Sunday, 11 March 2012

Demon out - demon in

A few days back I made some positive preliminary comments about Christian Smith's book The Bible Made Impossible, and his first section, debunking biblicism, is without doubt a case powerfully put.

But Smith must erect a new superstructure in its place, and here the disappointment bites bitterly.  He hauls out the tired old supercessionist drivel that - literally - wants to read the Bible backward in the name of 'Christocentrism.'

Worse, Smith trots out theology's equivalent of the Addams Family in support: Goldingay, Stott, Packer, Vanhoozer, Bloesch, Berkouwer and, finally and inevitably, Karl Barth.  In fact he devotes a whole section to singing Barth's praises.

Unless, Smith warns, "we are anticanonical hermeneutical nihilists, we must believe in some kind of internal biblical coherence or unity - despite the Bible having been written by many different authors who lived in highly divergent historical and cultural circumstances."

Yeah, right.  And that coherence factor would be?

"If believers today want to rightly understand scripture, every narrative, every prayer, every proverb, every law, every Epistle needs likewise to be read and understood always and only in light of Jesus Christ and God reconciling the world to himself through him."

Every, every, every, every, every...  Oh really?

And moreover: "we always read the Bible as committed trinitarians."

"From the Bible's account of the creation of the world in Genesis to its final consummation in Revelation, it is all and only about the work of God in time and space in the person of Jesus Christ for the redemption of the world."

"All and only"?  Talk about a sweeping hermeneutic!

Having swept the hovel clean of the demon Biblicism, Smith wants to recruit some nice new ones to help pay the rent.

More on this next time.


  1. I have been very interested in reading this book, thanks for the interesting commentaries. Trying to get my mind around this issue. The conservative evangelical church I was part of in the past held to both the inerrantist/fundamentalist view, and the backwards "christocentric" reading of the OT, both very tightly. It is interesting to see that Smith throws out one without the other, or as you said, he recruits a new one.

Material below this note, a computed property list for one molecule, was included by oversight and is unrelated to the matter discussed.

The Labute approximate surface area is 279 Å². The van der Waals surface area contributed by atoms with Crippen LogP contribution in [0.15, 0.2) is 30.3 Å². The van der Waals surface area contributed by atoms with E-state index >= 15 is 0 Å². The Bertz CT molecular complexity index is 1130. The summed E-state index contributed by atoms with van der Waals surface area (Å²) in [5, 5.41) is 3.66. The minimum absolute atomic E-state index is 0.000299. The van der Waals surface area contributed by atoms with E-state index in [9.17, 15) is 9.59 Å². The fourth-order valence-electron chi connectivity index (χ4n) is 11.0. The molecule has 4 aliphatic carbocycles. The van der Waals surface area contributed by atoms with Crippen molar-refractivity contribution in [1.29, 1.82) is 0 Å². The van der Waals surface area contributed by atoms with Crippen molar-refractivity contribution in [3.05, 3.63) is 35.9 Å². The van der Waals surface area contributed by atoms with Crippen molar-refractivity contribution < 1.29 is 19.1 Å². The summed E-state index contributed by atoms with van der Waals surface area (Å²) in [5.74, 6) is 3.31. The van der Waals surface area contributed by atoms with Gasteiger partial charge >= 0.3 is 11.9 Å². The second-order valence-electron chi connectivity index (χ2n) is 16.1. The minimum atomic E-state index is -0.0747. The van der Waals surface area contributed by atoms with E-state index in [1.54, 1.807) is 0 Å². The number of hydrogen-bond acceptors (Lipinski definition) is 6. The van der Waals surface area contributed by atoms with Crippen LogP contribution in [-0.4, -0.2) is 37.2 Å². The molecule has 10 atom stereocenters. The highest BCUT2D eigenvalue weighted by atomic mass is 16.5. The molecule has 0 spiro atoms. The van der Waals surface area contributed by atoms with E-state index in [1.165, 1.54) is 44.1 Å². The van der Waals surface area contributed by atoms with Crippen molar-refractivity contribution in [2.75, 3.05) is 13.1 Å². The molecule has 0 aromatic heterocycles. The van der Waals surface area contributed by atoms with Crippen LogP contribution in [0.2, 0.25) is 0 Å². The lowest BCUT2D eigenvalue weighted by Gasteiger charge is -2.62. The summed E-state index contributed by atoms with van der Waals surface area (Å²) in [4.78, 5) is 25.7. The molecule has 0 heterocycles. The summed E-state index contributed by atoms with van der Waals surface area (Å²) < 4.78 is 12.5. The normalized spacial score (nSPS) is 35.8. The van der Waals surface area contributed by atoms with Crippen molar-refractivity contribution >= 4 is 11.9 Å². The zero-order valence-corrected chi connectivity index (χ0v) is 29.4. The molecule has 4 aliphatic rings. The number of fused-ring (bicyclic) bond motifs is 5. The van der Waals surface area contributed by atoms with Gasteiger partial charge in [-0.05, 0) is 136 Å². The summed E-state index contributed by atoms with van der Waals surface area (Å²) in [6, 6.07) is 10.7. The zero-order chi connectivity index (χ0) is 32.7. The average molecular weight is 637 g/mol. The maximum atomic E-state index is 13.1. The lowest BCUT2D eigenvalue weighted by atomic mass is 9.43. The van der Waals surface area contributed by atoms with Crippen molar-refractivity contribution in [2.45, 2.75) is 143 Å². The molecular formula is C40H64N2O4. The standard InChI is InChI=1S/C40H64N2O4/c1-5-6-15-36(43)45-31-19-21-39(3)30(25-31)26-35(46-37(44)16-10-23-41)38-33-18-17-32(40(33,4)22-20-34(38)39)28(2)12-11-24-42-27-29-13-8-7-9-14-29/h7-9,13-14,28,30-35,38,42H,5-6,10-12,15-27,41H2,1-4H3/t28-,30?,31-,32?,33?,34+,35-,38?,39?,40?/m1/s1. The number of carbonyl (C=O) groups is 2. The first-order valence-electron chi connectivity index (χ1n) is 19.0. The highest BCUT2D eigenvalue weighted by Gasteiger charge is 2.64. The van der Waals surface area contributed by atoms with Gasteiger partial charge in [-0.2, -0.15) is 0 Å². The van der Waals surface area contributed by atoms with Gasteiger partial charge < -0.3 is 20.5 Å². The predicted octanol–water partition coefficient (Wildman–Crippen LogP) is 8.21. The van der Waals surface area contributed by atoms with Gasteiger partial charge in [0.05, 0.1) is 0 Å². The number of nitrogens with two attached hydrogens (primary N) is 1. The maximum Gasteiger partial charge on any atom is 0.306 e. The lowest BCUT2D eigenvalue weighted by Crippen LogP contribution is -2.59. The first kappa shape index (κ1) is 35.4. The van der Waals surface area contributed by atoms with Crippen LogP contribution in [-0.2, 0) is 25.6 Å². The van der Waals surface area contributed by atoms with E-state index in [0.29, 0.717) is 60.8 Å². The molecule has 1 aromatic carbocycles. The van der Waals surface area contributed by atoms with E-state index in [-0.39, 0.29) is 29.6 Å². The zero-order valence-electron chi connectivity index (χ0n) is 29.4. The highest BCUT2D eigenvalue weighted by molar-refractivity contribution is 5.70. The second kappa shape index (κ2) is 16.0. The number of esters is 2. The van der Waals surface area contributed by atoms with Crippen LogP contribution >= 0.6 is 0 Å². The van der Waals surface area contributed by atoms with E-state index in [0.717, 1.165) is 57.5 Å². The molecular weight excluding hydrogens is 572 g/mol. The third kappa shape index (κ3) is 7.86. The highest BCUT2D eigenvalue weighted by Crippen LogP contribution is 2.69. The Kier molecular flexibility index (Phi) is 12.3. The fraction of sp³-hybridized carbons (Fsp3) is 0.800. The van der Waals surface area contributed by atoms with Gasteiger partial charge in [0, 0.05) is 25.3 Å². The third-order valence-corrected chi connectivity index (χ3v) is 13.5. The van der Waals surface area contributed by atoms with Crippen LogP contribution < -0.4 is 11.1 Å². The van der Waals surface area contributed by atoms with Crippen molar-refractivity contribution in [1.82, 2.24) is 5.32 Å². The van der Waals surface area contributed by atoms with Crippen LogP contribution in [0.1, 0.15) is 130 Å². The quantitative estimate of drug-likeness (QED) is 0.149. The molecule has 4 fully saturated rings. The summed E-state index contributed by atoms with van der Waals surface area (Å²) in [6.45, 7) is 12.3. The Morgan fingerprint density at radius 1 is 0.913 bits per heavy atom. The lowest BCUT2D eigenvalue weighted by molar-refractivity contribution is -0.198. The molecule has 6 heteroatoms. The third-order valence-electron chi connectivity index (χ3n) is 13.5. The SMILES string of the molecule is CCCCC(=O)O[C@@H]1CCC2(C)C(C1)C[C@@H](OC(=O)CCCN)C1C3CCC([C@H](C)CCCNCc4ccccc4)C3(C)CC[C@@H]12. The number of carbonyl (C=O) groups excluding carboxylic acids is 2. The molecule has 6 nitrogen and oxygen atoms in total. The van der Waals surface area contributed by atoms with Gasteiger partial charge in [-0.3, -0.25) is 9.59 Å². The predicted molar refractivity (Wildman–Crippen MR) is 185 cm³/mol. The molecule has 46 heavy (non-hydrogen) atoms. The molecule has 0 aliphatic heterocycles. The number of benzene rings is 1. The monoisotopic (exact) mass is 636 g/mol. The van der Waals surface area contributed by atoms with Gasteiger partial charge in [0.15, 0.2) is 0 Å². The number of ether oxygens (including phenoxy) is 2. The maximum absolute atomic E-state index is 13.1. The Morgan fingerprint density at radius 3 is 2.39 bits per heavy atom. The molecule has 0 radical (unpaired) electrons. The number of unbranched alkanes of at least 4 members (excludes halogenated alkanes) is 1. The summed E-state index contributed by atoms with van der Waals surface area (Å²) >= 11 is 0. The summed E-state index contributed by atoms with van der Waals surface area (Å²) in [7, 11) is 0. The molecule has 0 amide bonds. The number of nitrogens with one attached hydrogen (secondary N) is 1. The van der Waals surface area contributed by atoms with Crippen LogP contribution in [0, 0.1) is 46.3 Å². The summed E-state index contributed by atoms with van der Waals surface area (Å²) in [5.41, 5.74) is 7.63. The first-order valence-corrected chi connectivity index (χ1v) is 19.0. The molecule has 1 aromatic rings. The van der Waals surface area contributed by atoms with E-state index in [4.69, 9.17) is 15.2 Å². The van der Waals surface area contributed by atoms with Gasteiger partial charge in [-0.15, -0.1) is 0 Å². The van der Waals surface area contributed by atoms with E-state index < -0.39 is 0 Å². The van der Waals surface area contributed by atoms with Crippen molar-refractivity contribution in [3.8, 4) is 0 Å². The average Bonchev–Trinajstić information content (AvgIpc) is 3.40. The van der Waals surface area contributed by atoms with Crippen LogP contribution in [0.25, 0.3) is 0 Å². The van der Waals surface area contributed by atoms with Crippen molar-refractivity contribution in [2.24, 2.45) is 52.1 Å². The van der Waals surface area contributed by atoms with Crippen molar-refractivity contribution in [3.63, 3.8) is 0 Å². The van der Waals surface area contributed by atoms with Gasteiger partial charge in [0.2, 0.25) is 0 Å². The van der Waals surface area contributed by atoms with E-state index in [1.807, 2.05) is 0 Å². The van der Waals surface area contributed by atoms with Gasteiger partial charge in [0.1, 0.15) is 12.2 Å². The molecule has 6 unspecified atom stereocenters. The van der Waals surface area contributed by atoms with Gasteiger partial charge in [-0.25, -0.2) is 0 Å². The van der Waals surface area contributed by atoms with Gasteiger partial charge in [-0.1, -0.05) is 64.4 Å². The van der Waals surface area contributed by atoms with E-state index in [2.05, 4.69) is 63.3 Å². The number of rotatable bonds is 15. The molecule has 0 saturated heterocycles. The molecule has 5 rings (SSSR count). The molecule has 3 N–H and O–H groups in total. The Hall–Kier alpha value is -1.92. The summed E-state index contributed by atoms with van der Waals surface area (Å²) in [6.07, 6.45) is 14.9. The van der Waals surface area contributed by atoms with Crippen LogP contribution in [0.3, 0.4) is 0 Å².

Both views seem to hold an "authority of scripture" view over people's heads. Evangelicals giving up literalism seem very loath to depart from orthodoxy. Orthodoxy is the nub of the matter that communicates to other evangelicals if you are still in the tribe r not. Is it that reluctance to give up orthodoxy, or a fear of slipping into the abyss of incoherence that is at the root of the hermaneutic I wonder.

  2. I've read 4-5 books written by evangelicals recently, all of them wanting to break out of the inerrancy strait-jacket. This is a positive development. Their scholars know that that position cannot be maintained.

    They seem to know they're treading on thin ice with their constituency, however, and that sometimes drives them to extremes in other directions in order to compensate for their apostasy on inerrancy.

  3. I havent read this book, but you've summarized the essence of my struggle with narrative theology and the incarnational model...and why books like these that seek to dismantle inerrancy only serve to steer me further and further towards agnosticism (but I wish I could be less crtical!).

  4. Yes, believers have quite a problem. It is very easy to show the Bible is not inerrant. If the believers claim inerrancy, they can be made to look very foolish.

    Yet ... if they admit some parts of the Bible are not literally true, but are symbolic or meant only to teach a lesson or to make a point ... then they have a bigger problem. Then the problem is: where do you "draw the line"?

    Yes, most reasonable people can agree that Lot's wife did not turn into a pillar of salt, Goliath was not 18 feet tall and Jesus did not cast a bunch of demons out of people and into pigs. Those are the easy ones. But ... did Moses really lead 2 million people out of Egypt? Archaelogists will tell you with 100% certainty, "no way did 2 million people spend 40 years in the Sinai desert". So ... how much is true and how much is not? Was it 1 million people? 10,000? 200? Nobody at all and Moses never existed and it's all made up? Who's to say?

    Yes, it's a "slippery slope". Once some parts are not true, who's to say which parts?

    Consider this: perhaps the bible is like modern day movies and TV shows, which are fiction but include much that is true. They are set in real places like New York or London, they ride real cars and talk about real countries, real wars, real leaders, etc. Yes, they contain a lot of truth. But of course we know they're fiction.